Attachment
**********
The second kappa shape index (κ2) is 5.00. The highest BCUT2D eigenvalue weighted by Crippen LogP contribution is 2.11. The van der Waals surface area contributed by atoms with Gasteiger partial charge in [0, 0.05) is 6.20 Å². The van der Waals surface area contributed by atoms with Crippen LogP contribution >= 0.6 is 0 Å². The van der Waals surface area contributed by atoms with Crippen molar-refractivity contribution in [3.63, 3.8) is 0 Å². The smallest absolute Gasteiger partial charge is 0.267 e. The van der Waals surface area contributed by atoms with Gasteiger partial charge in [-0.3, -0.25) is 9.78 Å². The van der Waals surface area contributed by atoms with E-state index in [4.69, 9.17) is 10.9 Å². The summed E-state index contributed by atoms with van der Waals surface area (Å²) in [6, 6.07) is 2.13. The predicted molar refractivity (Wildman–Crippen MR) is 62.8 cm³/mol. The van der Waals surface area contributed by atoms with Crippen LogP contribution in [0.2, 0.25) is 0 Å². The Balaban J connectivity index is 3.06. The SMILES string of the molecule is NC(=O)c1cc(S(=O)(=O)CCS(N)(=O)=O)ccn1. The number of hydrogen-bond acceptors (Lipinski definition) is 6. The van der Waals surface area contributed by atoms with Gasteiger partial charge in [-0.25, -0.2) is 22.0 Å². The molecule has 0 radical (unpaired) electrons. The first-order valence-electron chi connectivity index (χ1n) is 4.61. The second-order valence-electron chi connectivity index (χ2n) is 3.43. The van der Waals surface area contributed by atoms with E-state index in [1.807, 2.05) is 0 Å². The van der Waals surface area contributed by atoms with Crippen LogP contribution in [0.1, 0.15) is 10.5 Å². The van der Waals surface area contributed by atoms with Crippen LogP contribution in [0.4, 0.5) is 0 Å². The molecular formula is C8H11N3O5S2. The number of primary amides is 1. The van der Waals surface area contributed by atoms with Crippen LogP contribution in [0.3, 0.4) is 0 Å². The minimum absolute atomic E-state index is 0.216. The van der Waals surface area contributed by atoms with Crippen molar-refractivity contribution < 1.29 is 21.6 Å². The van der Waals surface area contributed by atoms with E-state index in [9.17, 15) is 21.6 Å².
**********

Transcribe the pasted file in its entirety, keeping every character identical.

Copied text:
The second kappa shape index (κ2) is 5.00. The highest BCUT2D eigenvalue weighted by Crippen LogP contribution is 2.11. The van der Waals surface area contributed by atoms with Gasteiger partial charge in [0, 0.05) is 6.20 Å². The van der Waals surface area contributed by atoms with Crippen LogP contribution >= 0.6 is 0 Å². The van der Waals surface area contributed by atoms with Crippen molar-refractivity contribution in [3.63, 3.8) is 0 Å². The smallest absolute Gasteiger partial charge is 0.267 e. The van der Waals surface area contributed by atoms with Gasteiger partial charge in [-0.3, -0.25) is 9.78 Å². The van der Waals surface area contributed by atoms with E-state index in [4.69, 9.17) is 10.9 Å². The summed E-state index contributed by atoms with van der Waals surface area (Å²) in [6, 6.07) is 2.13. The predicted molar refractivity (Wildman–Crippen MR) is 62.8 cm³/mol. The van der Waals surface area contributed by atoms with Crippen LogP contribution in [0.2, 0.25) is 0 Å². The Balaban J connectivity index is 3.06. The SMILES string of the molecule is NC(=O)c1cc(S(=O)(=O)CCS(N)(=O)=O)ccn1. The number of hydrogen-bond acceptors (Lipinski definition) is 6. The van der Waals surface area contributed by atoms with Gasteiger partial charge in [-0.25, -0.2) is 22.0 Å². The molecule has 0 radical (unpaired) electrons. The first-order valence-electron chi connectivity index (χ1n) is 4.61. The second-order valence-electron chi connectivity index (χ2n) is 3.43. The van der Waals surface area contributed by atoms with E-state index in [1.807, 2.05) is 0 Å². The van der Waals surface area contributed by atoms with Crippen LogP contribution in [0.1, 0.15) is 10.5 Å². The van der Waals surface area contributed by atoms with Crippen LogP contribution in [0.4, 0.5) is 0 Å². The molecular formula is C8H11N3O5S2. The number of primary amides is 1. The van der Waals surface area contributed by atoms with Crippen LogP contribution in [0.3, 0.4) is 0 Å². The minimum absolute atomic E-state index is 0.216. The van der Waals surface area contributed by atoms with Crippen molar-refractivity contribution < 1.29 is 21.6 Å². The van der Waals surface area contributed by atoms with E-state index in [9.17, 15) is 21.6 Å².